While I was recovering, a good friend of mine—Stuart Hartger—also a guitar player and a bit of a geek, experimented with making fake fingertips for me. He landed on a formula that I still use to this day exactly as he first made them. I make fake fingertips out of plasti-dip, the same material you would dip your tool handles in to coat them in a rubbery compound. I’ve tried other things but in the end, this works the best. I cannot play the guitar (well) without them, they are bulky and cumbersome compared to natural fingertips and of course I have absolutely no feeling through them; this limits some of what I can do on the guitar and I need to be able to hear myself play on the stage and be able to see my hand so I know that my fingers are in the right place! I have proven all the doctors wrong, not only would I play the guitar again, I’d make my living playing the damn guitar!!
After a brief stint at Hope College in Holland, Michigan, I arrived back in East Lansing at good old MSU and graduated from there with a major in TV & film and a minor in music. I promptly moved to Chicago in 1981 along with my boyfriend Jay, who was going to attend graduate school at Columbia College. We looked at Northwestern for graduate school and fell in love with Evanston, where I still live to this day.
My first full-time job in Chicago was as a receptionist at Swell Pictures. It was the late and wonderful Walt Topel’s vision of a full-service film center, where you could shoot on a soundstage and edit all in the same building. It was housed in the old Marshall Field’s carriage house on North Halsted, which is now Walt’s true love and life’s dream, The Briar Street Theater.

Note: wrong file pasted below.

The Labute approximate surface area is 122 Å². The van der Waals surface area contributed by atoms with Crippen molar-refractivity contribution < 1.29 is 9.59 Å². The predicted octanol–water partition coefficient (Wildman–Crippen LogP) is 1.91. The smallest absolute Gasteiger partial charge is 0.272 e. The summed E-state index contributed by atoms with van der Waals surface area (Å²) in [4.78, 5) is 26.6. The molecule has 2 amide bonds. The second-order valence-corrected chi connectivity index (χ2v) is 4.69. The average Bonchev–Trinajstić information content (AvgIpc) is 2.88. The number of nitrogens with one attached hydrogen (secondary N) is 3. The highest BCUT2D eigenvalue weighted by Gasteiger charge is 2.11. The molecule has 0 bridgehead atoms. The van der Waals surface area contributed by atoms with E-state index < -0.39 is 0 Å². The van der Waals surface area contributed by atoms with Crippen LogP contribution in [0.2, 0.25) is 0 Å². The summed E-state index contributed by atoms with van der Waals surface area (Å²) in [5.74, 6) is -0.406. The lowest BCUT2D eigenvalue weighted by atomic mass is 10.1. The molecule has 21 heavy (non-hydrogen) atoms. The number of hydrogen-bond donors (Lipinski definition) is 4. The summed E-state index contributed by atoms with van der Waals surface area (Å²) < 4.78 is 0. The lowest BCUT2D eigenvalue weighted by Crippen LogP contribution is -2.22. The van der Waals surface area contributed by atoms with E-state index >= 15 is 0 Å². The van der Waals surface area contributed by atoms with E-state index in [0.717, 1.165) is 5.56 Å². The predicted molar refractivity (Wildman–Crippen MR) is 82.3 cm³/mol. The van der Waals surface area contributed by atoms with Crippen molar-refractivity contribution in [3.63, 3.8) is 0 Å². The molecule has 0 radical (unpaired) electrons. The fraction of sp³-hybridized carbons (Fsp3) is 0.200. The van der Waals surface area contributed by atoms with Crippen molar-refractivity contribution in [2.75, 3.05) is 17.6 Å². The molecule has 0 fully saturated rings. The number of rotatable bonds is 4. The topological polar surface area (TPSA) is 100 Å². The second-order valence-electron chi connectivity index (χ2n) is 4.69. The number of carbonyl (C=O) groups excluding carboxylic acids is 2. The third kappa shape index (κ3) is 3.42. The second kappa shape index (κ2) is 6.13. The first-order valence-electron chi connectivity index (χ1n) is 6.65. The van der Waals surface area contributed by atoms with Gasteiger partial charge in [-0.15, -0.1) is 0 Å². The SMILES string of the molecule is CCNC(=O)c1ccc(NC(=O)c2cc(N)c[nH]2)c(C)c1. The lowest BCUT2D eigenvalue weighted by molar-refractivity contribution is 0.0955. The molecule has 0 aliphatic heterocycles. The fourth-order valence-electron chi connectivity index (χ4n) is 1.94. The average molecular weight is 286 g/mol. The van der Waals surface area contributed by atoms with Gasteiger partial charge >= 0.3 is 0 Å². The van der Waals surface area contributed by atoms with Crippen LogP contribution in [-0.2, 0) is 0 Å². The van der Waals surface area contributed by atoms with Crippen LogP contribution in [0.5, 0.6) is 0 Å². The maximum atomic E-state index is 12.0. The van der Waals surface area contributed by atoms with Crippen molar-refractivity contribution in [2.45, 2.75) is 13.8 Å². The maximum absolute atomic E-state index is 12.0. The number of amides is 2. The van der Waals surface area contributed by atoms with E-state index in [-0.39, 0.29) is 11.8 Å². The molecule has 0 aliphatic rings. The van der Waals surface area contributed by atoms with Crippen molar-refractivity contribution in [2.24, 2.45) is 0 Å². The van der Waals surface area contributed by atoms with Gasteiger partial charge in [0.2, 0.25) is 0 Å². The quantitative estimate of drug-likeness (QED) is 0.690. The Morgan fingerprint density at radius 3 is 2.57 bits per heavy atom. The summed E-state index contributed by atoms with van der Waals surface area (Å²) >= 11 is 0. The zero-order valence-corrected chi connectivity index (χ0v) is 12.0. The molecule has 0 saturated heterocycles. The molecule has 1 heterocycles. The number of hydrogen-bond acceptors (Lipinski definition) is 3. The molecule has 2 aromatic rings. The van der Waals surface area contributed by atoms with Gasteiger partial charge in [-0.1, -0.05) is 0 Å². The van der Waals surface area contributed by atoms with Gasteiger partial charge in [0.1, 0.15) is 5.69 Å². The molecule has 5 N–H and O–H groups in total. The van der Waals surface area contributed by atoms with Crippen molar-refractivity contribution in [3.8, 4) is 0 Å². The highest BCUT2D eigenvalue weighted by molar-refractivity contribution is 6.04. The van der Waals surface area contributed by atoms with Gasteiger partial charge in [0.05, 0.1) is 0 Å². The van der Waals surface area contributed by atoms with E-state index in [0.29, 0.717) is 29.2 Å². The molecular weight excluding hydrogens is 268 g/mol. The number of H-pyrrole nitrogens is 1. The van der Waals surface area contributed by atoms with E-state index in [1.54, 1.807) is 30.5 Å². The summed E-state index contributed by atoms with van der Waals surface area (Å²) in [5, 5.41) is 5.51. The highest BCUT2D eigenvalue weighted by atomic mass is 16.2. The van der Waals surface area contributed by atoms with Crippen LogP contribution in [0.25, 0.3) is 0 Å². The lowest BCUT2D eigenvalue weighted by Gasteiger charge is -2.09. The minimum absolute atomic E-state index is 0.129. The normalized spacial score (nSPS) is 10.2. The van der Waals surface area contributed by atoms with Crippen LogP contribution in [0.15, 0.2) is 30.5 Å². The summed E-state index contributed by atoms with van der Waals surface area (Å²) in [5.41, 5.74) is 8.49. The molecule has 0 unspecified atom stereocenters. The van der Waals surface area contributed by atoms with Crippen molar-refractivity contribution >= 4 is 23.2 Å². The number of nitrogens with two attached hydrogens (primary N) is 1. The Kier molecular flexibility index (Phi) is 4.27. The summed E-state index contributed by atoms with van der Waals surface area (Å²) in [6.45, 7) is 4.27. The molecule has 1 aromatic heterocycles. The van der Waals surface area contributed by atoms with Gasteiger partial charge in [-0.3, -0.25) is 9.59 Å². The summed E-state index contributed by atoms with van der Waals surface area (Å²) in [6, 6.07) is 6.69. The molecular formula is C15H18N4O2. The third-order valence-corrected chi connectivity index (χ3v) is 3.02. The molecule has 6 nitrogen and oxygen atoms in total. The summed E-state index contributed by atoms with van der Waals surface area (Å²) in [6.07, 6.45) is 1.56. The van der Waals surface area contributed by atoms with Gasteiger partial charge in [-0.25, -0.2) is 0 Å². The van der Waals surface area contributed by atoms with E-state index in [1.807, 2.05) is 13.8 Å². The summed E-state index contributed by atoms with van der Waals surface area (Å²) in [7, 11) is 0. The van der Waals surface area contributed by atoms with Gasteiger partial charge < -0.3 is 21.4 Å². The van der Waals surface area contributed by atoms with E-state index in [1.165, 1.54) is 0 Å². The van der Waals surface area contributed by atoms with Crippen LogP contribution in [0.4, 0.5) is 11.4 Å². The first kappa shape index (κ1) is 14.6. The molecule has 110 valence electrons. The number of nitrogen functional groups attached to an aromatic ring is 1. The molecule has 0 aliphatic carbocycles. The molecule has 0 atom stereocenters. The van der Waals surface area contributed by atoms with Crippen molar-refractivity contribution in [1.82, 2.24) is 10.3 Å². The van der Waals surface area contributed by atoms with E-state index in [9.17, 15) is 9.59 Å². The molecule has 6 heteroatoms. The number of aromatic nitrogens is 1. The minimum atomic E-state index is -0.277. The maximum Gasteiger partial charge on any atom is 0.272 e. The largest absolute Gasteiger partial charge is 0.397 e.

While I answered phones by day, I rode horses every night after work. I also played in coffee houses and small venues that were looking for live music. Jay Bonansinga and I continued our romance and married in November of 1982. He played harmonica and sang with me as well. We were The Bratch and Bono Band! We played a lot of original music and a good string of covers.
As my interest in film increased, I gravitated towards the editing process. I was fortunate enough to talk Walt into letting me apprentice with his top editor, the amazing John Fogelson. He was hands down the most respected editor in Chicago and had trained some of the upper-tier editors around town too. He was a gruff old man (with a very soft heart) who was a task master and had no mercy, but damn he knew his trade. His nickname for me was “Nursey”! Everyone called him the film doctor, so I guess that fit! We were actually cutting film and taping it back together back in those days. He taught me all the tricks of the trade and, after two years of putting up with his gruff self, I landed the assistant editor job for Joe Sedelmaier, just as he was gearing up to shoot the now infamous “Where’s the Beef?” spot for Wendy’s. I rode that wave for three years while his career skyrocketed, keeping the film flowing through the Moviolas on a daily basis. Sedelmaier slowed down in 1986 to pursue feature films and I left to be a freelance editor.